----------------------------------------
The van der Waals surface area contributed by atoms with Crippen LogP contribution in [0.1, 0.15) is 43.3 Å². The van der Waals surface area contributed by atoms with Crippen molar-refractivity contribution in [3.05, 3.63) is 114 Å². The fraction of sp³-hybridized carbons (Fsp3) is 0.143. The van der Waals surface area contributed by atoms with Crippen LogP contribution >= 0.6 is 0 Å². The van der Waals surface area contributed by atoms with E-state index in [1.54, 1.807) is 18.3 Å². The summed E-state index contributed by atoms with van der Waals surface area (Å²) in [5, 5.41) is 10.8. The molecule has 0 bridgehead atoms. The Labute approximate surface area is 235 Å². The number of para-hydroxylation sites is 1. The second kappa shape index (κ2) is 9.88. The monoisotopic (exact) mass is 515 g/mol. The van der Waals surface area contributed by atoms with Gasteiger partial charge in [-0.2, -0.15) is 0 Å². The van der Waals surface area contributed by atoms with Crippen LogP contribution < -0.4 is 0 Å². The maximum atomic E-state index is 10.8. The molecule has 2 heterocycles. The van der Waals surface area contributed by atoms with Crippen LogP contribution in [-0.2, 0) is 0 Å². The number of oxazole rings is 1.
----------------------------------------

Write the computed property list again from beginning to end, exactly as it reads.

The van der Waals surface area contributed by atoms with Crippen LogP contribution in [0.1, 0.15) is 43.3 Å². The van der Waals surface area contributed by atoms with Crippen molar-refractivity contribution in [3.05, 3.63) is 114 Å². The fraction of sp³-hybridized carbons (Fsp3) is 0.143. The van der Waals surface area contributed by atoms with Crippen LogP contribution >= 0.6 is 0 Å². The van der Waals surface area contributed by atoms with E-state index in [1.54, 1.807) is 18.3 Å². The summed E-state index contributed by atoms with van der Waals surface area (Å²) in [5, 5.41) is 10.8. The molecule has 0 bridgehead atoms. The Labute approximate surface area is 235 Å². The number of para-hydroxylation sites is 1. The second kappa shape index (κ2) is 9.88. The monoisotopic (exact) mass is 515 g/mol. The van der Waals surface area contributed by atoms with Gasteiger partial charge in [-0.2, -0.15) is 0 Å². The van der Waals surface area contributed by atoms with Crippen LogP contribution < -0.4 is 0 Å². The maximum atomic E-state index is 10.8. The molecule has 2 heterocycles. The van der Waals surface area contributed by atoms with Crippen LogP contribution in [-0.2, 0) is 0 Å². The number of oxazole rings is 1.